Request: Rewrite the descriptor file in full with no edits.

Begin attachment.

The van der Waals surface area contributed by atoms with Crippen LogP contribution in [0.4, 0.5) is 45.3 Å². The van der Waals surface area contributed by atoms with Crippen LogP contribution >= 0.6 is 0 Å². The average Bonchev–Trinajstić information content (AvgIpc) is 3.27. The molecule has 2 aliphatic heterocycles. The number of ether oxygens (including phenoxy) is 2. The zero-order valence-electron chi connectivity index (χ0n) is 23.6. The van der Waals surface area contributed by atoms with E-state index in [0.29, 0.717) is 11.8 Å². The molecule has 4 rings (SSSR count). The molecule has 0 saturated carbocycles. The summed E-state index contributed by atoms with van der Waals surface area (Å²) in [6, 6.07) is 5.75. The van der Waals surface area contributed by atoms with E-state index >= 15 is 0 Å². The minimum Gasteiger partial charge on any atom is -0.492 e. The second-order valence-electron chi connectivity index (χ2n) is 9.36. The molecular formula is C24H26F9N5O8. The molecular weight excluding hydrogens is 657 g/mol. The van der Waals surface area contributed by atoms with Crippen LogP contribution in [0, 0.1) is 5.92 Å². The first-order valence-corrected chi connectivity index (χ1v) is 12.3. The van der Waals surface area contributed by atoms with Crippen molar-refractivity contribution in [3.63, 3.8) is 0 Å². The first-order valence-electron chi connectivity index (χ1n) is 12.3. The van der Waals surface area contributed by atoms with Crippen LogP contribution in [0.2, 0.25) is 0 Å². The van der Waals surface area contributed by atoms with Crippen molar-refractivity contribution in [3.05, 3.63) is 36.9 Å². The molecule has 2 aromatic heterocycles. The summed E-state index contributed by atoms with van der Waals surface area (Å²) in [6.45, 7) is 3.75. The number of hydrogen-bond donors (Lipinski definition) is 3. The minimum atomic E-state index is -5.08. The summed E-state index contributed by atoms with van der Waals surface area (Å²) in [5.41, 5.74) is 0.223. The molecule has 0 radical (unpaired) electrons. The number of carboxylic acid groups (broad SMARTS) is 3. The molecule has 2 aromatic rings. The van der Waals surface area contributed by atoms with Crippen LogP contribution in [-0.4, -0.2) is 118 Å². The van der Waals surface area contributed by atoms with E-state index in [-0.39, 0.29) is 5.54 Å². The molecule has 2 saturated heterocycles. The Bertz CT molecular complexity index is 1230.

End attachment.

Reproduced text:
The van der Waals surface area contributed by atoms with Crippen LogP contribution in [0.4, 0.5) is 45.3 Å². The van der Waals surface area contributed by atoms with Crippen LogP contribution >= 0.6 is 0 Å². The average Bonchev–Trinajstić information content (AvgIpc) is 3.27. The molecule has 2 aliphatic heterocycles. The number of ether oxygens (including phenoxy) is 2. The zero-order valence-electron chi connectivity index (χ0n) is 23.6. The van der Waals surface area contributed by atoms with E-state index in [0.29, 0.717) is 11.8 Å². The molecule has 4 rings (SSSR count). The molecule has 0 saturated carbocycles. The summed E-state index contributed by atoms with van der Waals surface area (Å²) in [6, 6.07) is 5.75. The van der Waals surface area contributed by atoms with E-state index >= 15 is 0 Å². The minimum Gasteiger partial charge on any atom is -0.492 e. The second-order valence-electron chi connectivity index (χ2n) is 9.36. The molecular formula is C24H26F9N5O8. The molecular weight excluding hydrogens is 657 g/mol. The van der Waals surface area contributed by atoms with Crippen LogP contribution in [0, 0.1) is 5.92 Å². The first-order valence-corrected chi connectivity index (χ1v) is 12.3. The van der Waals surface area contributed by atoms with Crippen molar-refractivity contribution in [3.63, 3.8) is 0 Å². The first-order valence-electron chi connectivity index (χ1n) is 12.3. The van der Waals surface area contributed by atoms with Crippen LogP contribution in [0.2, 0.25) is 0 Å². The van der Waals surface area contributed by atoms with Crippen molar-refractivity contribution in [3.05, 3.63) is 36.9 Å². The molecule has 2 aromatic heterocycles. The summed E-state index contributed by atoms with van der Waals surface area (Å²) in [6.45, 7) is 3.75. The number of hydrogen-bond donors (Lipinski definition) is 3. The minimum atomic E-state index is -5.08. The summed E-state index contributed by atoms with van der Waals surface area (Å²) in [5.41, 5.74) is 0.223. The molecule has 0 radical (unpaired) electrons. The number of carboxylic acid groups (broad SMARTS) is 3. The molecule has 2 aromatic rings. The van der Waals surface area contributed by atoms with Crippen LogP contribution in [-0.4, -0.2) is 118 Å². The van der Waals surface area contributed by atoms with E-state index in [-0.39, 0.29) is 5.54 Å². The molecule has 2 saturated heterocycles. The Bertz CT molecular complexity index is 1230.